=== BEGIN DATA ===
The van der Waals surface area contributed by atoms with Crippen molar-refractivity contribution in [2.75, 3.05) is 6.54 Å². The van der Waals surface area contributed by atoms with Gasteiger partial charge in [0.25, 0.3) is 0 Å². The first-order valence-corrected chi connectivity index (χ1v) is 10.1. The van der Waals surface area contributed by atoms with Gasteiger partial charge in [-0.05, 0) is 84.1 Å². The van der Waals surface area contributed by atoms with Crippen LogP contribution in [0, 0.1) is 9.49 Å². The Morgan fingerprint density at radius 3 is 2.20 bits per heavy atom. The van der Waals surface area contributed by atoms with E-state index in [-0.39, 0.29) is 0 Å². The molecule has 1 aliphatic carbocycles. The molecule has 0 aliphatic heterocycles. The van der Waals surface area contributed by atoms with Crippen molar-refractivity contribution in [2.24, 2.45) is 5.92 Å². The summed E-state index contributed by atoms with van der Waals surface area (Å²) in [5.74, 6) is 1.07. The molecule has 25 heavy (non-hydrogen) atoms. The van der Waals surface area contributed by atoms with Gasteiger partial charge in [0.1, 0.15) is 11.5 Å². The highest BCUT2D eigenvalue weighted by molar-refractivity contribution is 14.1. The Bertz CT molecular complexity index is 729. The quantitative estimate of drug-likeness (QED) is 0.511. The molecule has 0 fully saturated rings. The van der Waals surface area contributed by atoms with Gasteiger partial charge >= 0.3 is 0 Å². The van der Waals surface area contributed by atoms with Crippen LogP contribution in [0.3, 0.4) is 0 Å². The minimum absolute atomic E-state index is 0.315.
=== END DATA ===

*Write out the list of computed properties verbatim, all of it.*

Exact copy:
The van der Waals surface area contributed by atoms with Crippen molar-refractivity contribution in [2.75, 3.05) is 6.54 Å². The van der Waals surface area contributed by atoms with Gasteiger partial charge in [0.25, 0.3) is 0 Å². The first-order valence-corrected chi connectivity index (χ1v) is 10.1. The van der Waals surface area contributed by atoms with Gasteiger partial charge in [-0.05, 0) is 84.1 Å². The van der Waals surface area contributed by atoms with Crippen LogP contribution in [0, 0.1) is 9.49 Å². The Morgan fingerprint density at radius 3 is 2.20 bits per heavy atom. The van der Waals surface area contributed by atoms with E-state index in [-0.39, 0.29) is 0 Å². The molecule has 1 aliphatic carbocycles. The molecule has 0 aliphatic heterocycles. The van der Waals surface area contributed by atoms with Crippen molar-refractivity contribution in [2.24, 2.45) is 5.92 Å². The summed E-state index contributed by atoms with van der Waals surface area (Å²) in [5.74, 6) is 1.07. The molecule has 25 heavy (non-hydrogen) atoms. The van der Waals surface area contributed by atoms with Gasteiger partial charge in [0.1, 0.15) is 11.5 Å². The highest BCUT2D eigenvalue weighted by molar-refractivity contribution is 14.1. The Bertz CT molecular complexity index is 729. The quantitative estimate of drug-likeness (QED) is 0.511. The molecule has 0 fully saturated rings. The van der Waals surface area contributed by atoms with Gasteiger partial charge >= 0.3 is 0 Å². The van der Waals surface area contributed by atoms with Crippen LogP contribution in [0.3, 0.4) is 0 Å². The minimum absolute atomic E-state index is 0.315.